A sleek government fleet from Serenity, headed toward the monstrosities they helped create.

Some mainstream storytellers think speculative fiction is easy; instead of doing research, we just make things up. But anyone who practices the genre knows that we can’t “just make things up” if we want our audience to have a positive experience. We must create a new framework for reality that doesn’t feel jarring or unbelievable.

For a world to foster immersion, it must feel cohesive, more cohesive than the real world. Anything out of place in the real world can be proved with evidence; fictional worlds don’t have that luxury. To make everything feel like it fits, worldbuilders use themes to hold their worlds together.

The Difference a Theme Makes

I’ll present two example worlds. One of them has a strong theme; the other doesn’t. You’ll know which is which.

Example One

The world of Mystoterica features four gods. Each god represents its own element and dreams its own realm of reality into existence, a realm that embodies that element. The denizens of each realm remain ignorant of the other realms or any of the deities. But slowly they stumble onto the language of the gods. By speaking this language and embracing their element, they might crudely gain a god’s attention and alter their reality. Little do they know that by casting their magic, they could cause the realms to shift: a cataclysm that might destroy all they hold dear.

Example Two

The galaxy of Orion is ruled by the Janthian Empire. They ruthlessly maintain order through a supercomputer that predicts enemy actions. However, this empire has been thrown into chaos as the dryads have grown more powerful. The gods Growth and Decay protect dryads wherever they go, but their divine aura also causes non-dryad ships to fail. As the struggle between the empire and the dryads consumes the galaxy, Rainbow Sparkle, the unicorn of prophecy, appears. Rainbow Sparkle has the ability to make everyone understand how their enemies feel. This leads to the Great Reconciling immediately before the Age of Human Sacrifice.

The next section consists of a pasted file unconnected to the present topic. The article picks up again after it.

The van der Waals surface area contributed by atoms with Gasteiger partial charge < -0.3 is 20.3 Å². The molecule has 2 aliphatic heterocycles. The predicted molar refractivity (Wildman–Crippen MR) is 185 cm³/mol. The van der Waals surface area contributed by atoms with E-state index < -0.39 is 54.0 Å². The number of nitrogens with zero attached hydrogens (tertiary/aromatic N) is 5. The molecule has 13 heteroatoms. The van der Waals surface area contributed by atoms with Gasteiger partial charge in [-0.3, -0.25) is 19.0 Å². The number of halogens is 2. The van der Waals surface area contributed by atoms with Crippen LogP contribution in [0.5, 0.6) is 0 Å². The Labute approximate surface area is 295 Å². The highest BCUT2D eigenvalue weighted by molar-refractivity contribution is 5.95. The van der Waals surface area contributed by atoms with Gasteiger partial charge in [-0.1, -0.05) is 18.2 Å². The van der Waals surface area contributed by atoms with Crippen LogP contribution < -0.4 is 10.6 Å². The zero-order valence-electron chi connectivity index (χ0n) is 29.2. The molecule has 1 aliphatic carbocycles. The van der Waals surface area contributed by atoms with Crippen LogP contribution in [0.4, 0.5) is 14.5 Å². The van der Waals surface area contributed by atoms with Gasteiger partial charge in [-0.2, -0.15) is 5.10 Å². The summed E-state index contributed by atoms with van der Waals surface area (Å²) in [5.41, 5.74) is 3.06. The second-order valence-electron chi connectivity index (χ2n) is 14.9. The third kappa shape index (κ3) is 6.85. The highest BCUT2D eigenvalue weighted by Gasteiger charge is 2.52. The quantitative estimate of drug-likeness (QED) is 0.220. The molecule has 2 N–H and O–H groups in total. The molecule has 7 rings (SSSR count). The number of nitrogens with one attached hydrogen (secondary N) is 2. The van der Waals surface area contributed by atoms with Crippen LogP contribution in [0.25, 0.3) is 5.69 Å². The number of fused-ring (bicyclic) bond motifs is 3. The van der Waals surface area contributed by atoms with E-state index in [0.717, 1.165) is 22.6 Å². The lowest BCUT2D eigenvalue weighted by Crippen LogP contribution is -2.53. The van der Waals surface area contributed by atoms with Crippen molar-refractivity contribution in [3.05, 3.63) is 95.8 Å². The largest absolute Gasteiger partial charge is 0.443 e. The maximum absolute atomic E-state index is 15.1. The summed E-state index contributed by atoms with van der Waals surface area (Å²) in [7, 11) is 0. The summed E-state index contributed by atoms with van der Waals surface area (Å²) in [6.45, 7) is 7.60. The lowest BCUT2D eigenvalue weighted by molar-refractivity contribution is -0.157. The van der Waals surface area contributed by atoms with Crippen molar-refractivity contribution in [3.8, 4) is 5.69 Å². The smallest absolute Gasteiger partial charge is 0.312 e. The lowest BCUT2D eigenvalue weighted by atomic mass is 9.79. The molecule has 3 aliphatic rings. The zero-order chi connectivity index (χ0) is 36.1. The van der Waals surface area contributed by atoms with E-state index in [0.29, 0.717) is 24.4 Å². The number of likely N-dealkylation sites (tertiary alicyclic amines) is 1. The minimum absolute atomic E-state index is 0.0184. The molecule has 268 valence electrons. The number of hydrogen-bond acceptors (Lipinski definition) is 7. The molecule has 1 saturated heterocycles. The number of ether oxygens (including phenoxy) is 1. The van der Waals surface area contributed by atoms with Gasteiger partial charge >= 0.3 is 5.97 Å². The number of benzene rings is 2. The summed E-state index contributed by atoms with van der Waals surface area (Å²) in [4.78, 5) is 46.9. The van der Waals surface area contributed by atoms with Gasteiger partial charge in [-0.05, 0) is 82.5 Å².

The Benefits of a Theme

The themed world feels more believable, whereas the world that isn’t themed feels contrived. A themed world will also make a more lasting impression.* That’s because all the elements of a themed world can be boiled down to an iconic aspect. Whether it’s the magical wonder of Middle Earth or the uncanniness of Lovecraftian horror, this unifying impression is what keeps fans coming back for more.

The Components of a World Theme

Whether the world is designed as a gritty dystopia or a wondrous land of the gods, the core concept must be followed faithfully to create a strong theme. This means maintaining consistency in multiple areas:

  • Mood and Atmosphere: The world could be a bright future or grim past. Its elements could be romanticized, subversive, or carrying disturbing implications.
  • Aesthetic Environment: You could include cities of gears and steam, old stone that is being slowly overtaken by plant life, or a galaxy full of ships and space stations.
  • Context and Explanation: Supernatural elements could rigorously follow the rules of known science, originate from technology that has yet to be invented, or occur according to the will of the Old Gods.
  • Moral Framework: Your world may include a struggle between ultimate good and ultimate evil, numerous factions that are selfish but balance each other out, or just people with good intentions that misunderstand each other.